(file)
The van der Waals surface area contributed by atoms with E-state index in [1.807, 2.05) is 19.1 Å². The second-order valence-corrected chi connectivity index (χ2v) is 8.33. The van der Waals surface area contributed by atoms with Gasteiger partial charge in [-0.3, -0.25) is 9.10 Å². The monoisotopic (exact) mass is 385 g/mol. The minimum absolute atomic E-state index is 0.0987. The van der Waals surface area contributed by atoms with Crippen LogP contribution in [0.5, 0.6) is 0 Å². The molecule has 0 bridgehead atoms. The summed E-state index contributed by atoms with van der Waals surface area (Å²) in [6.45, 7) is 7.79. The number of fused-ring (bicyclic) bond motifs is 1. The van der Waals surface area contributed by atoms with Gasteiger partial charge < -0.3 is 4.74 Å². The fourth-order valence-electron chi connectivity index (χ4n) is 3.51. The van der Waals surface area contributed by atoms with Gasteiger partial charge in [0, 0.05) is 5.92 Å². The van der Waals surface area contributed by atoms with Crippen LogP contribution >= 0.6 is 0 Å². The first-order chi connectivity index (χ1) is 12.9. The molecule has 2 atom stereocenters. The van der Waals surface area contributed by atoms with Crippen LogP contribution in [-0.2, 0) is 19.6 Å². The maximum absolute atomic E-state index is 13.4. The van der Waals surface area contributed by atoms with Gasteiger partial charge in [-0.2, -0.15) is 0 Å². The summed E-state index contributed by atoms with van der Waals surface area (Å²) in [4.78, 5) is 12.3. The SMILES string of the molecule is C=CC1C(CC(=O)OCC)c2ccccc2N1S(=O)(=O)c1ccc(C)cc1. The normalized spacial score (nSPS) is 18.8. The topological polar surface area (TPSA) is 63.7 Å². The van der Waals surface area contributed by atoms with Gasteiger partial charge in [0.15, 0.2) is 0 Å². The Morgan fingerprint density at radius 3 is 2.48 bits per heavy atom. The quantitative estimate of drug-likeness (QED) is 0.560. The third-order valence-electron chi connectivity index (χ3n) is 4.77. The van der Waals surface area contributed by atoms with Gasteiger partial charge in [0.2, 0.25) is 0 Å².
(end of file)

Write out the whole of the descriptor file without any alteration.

The van der Waals surface area contributed by atoms with E-state index in [1.807, 2.05) is 19.1 Å². The second-order valence-corrected chi connectivity index (χ2v) is 8.33. The van der Waals surface area contributed by atoms with Gasteiger partial charge in [-0.3, -0.25) is 9.10 Å². The monoisotopic (exact) mass is 385 g/mol. The minimum absolute atomic E-state index is 0.0987. The van der Waals surface area contributed by atoms with Crippen LogP contribution in [0.5, 0.6) is 0 Å². The molecule has 0 bridgehead atoms. The summed E-state index contributed by atoms with van der Waals surface area (Å²) in [6.45, 7) is 7.79. The number of fused-ring (bicyclic) bond motifs is 1. The van der Waals surface area contributed by atoms with Gasteiger partial charge < -0.3 is 4.74 Å². The fourth-order valence-electron chi connectivity index (χ4n) is 3.51. The van der Waals surface area contributed by atoms with Gasteiger partial charge in [0, 0.05) is 5.92 Å². The van der Waals surface area contributed by atoms with Crippen LogP contribution >= 0.6 is 0 Å². The first-order chi connectivity index (χ1) is 12.9. The molecule has 2 atom stereocenters. The van der Waals surface area contributed by atoms with Crippen LogP contribution in [-0.2, 0) is 19.6 Å². The maximum absolute atomic E-state index is 13.4. The van der Waals surface area contributed by atoms with Gasteiger partial charge in [-0.2, -0.15) is 0 Å². The summed E-state index contributed by atoms with van der Waals surface area (Å²) in [4.78, 5) is 12.3. The SMILES string of the molecule is C=CC1C(CC(=O)OCC)c2ccccc2N1S(=O)(=O)c1ccc(C)cc1. The normalized spacial score (nSPS) is 18.8. The topological polar surface area (TPSA) is 63.7 Å². The van der Waals surface area contributed by atoms with Gasteiger partial charge in [0.15, 0.2) is 0 Å². The Morgan fingerprint density at radius 3 is 2.48 bits per heavy atom. The quantitative estimate of drug-likeness (QED) is 0.560. The third-order valence-electron chi connectivity index (χ3n) is 4.77. The van der Waals surface area contributed by atoms with Gasteiger partial charge in [0.2, 0.25) is 0 Å².